Last week a mystery unfolded involving Hulu and the possible buyers it was considering. While we heard there are a myriad of potential interested parties, a new one can be added to that list: Google. The Los Angeles Times reports that the Internet scion has thrown its hat into the ring, along with Yahoo and Microsoft
Google has been investing major resources into YouTube as well as Google TV in attempts to provide more content for users. It’s come up against some resistance from larger labels however, including the likes of ABC, NBC, and Fox – all of which own a piece of Hulu, complicating matters. It can probably go without being said, but it’s pretty obvious why Google wants to bag Hulu: In addition to netting some seriously popular content, it would also get access to some important and profitable advertising deals. A ComScore report recently revealed that while YouTube easily, embarrassingly trumps Hulu when it comes to page visits, the streaming service crushes the Google property in video ad sales.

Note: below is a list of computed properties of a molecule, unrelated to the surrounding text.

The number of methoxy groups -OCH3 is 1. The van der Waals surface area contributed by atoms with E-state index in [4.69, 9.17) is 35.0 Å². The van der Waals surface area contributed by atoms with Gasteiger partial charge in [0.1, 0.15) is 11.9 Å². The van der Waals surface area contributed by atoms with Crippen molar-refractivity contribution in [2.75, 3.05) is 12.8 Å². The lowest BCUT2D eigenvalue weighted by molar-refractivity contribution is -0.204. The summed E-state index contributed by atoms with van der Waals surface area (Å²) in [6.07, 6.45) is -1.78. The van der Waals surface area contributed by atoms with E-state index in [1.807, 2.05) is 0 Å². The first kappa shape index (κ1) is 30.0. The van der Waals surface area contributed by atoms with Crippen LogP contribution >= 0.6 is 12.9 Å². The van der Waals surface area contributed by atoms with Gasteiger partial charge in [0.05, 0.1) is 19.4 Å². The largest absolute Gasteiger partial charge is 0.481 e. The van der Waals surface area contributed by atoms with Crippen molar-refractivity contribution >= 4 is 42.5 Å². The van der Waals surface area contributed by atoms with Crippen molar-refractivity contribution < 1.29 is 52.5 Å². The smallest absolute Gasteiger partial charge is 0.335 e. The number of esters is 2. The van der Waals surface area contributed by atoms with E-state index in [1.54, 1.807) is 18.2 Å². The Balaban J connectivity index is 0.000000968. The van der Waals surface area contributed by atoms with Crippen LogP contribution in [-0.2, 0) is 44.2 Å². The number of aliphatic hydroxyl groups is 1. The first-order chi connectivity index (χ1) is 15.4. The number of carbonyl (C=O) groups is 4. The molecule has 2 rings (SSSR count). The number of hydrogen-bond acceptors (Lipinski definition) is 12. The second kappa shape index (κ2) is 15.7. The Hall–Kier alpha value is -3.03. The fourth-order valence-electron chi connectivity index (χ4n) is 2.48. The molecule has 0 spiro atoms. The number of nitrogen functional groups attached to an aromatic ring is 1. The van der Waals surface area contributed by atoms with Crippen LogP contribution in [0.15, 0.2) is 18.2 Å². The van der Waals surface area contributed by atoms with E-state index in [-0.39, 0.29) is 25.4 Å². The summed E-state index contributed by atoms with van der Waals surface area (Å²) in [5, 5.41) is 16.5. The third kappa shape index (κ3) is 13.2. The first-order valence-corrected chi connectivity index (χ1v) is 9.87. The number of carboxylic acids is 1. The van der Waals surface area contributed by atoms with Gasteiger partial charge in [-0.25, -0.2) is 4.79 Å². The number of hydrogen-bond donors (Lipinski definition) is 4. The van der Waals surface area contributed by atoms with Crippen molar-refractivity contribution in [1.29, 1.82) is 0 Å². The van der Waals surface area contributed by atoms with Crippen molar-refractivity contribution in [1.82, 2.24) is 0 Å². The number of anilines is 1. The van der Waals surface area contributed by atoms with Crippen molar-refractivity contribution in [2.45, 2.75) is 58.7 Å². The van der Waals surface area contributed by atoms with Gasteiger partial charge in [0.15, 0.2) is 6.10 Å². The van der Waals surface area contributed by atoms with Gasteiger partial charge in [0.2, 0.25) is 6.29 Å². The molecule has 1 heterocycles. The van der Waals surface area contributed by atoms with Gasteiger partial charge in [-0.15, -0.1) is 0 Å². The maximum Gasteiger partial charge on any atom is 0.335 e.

The company has been busy remodeling YouTube, bringing in platforms for premium content and apparently trying to introduce celebrity-branded channels. All of this isn’t only to woo viewers, but to woo advertisers. And while cleaning up the platform and introducing higher-quality content is a step in the right direction, what it could use would be some mainstream, established shows. Which, of course, Hulu has: Glee, 30 Rock, South Park, Modern Family, The Simpsons are just a few of the massively popular titles the site offers.
But it wouldn’t be a possible Google acquisition without there being a few potential snags, the foremost being the general resistance of Hulu’s owners. They pulled their content from Google TV in October 2010, and haven’t looked back. There’s also the Department of Justice to consider. Google acquisitions have raised antitrust regulators’ eyebrows before (think the ITA Software deal), and YouTube’s Internet domination might spur yet another investigation. This all makes for some difficult ground for Google to tread on, but there is one clear winner in all of this: Hulu. She must feel like the prettiest girl at the prom right now.
- YouTube TV looks to lessen live latency with broadcast delay feature
- YouTube TV: plans, pricing, channels, how to cancel, and more
- YouTube TV still leads after latest round of streaming numbers
- NFL buffering on YouTube TV? You’re not alone today
- Everyone is missing the point on streaming video